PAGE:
President Obama is expected to meet again with congressional leaders Sunday evening at the White House about hiking the nation's debt ceiling, with what most observers agree is an Aug. 2 deadline looming to get a deal done.
White House and congressional staffers will work furiously through the weekend leading up to Sunday's meeting, reports CBS News correspondent Whit Johnson, adding, "All sides are eager for progress ... but few are expecting a deal by then."
Mr. Obama wants everyone to come armed with their bottom lines, says Johnson. "Democrats and Republicans are still far apart," he points out, "and any deal ... is sure to inflict pain on both parties."
The President's pushing for an accord that would reduce deficits by up to $4 trillion.
But Democrats are growing increasingly uneasy over statements from Mr. Obama that changes to entitlement programs such as Social Security, Medicare and Medicaid are on the table.
Republicans welcomed the word, but so far, aren't budging over White House demands to increase taxes on the wealthy and end subsidies for companies.
The entrenched positions mean both parties stand to lose political points should there be a compromise, Johnson says.
All in all, Sen. David Vitter (R, La.) told "Early Show on Saturday Morning" co-anchor Russ Mitchell that after an update from House Speaker John Boehner Friday, the discussions "did seem to be certainly more positive than a week or ten days before that.
"I think the sides are quite far apart, still, but it at least it was a positive discussion," Vitter said.
Are Republicans prepared to budge on raising taxes on the rich?
"There's a possibility," Vitter responded, "about revenue - revenue through growth, revenue through tax reform and tax simplification, which could produce real growth, and of course, when you grow the economy, which we desperately need. ... We just heard about these horrible unemployment figures (released Friday; the Labor Department says the private sector produced only 18,000 jobs last month and the unemployment rate nudged up to 9.2 percent), you also produce more revenue, so I think that is the key area where we should focus.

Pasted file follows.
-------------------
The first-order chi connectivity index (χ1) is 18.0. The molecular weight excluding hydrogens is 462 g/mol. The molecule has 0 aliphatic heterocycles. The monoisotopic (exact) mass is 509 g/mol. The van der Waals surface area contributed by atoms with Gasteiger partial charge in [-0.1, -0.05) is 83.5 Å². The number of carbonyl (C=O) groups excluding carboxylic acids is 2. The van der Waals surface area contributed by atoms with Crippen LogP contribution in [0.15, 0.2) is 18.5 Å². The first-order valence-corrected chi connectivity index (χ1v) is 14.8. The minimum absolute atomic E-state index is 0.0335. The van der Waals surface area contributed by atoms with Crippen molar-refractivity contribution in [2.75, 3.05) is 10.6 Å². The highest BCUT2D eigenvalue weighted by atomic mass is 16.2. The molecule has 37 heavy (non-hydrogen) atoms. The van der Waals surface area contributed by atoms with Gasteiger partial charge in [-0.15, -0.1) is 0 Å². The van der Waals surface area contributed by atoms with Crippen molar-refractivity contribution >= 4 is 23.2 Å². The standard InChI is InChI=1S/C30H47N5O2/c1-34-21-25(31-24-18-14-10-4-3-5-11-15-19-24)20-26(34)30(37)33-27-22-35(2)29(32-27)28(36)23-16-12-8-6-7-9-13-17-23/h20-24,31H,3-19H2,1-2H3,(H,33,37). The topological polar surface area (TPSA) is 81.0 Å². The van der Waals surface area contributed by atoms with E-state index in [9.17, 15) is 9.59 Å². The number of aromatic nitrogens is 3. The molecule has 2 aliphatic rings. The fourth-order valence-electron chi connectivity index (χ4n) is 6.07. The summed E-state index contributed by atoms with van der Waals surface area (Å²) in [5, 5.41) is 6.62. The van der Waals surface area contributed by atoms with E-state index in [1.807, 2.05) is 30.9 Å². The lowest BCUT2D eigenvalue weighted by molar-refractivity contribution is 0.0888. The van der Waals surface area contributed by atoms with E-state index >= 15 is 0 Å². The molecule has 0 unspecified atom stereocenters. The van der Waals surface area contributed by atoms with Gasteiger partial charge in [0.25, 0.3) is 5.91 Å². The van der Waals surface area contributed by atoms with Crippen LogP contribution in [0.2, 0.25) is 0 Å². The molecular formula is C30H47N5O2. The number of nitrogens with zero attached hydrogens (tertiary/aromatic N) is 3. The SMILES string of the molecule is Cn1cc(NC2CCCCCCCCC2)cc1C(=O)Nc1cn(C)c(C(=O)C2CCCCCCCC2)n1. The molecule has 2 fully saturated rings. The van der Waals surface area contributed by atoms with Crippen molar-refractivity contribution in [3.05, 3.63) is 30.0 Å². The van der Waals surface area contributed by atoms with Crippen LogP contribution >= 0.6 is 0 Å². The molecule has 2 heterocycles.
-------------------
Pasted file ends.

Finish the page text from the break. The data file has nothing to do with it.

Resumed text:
Reaching agreement in time to head off a government default is, Vitter says, "sort of a 50/50 proposition. I do hope everybody goes into the meeting and discussion Sunday with no absolutes or preconceived notions, but we need the right policy to produce growth, a better economy and deficit reduction."
The Republican Senator said his biggest concern would be giving in tax hikes, which he opposes.
"A lot of conservatives like me are very much against significant tax hikes, because it's gonna do the opposite, and obviously, we want unemployment to go down, not up even further," Vitter said.
Vitter said raising revenue via tax increases would "stifle any recovery, it would increase unemployment yet more, which is horrible in and of itself, but also would kill the prospects of deficit reduction. We need growth and prosperity for deficit reduction, as well as cuts in spending."
Growth, Vitter says, "can produce more revenue, new revenue, that's an important part of the solution but that's a whole lot different than just hiking up taxes on folks."
"Certainly," he said later, "nobody wants to go past a true deadline about the debt limit. I don't think August 2 is absolutely set in stone. The world doesn't end the next day, but certainly, sometime soon after, that serious consequences would follow."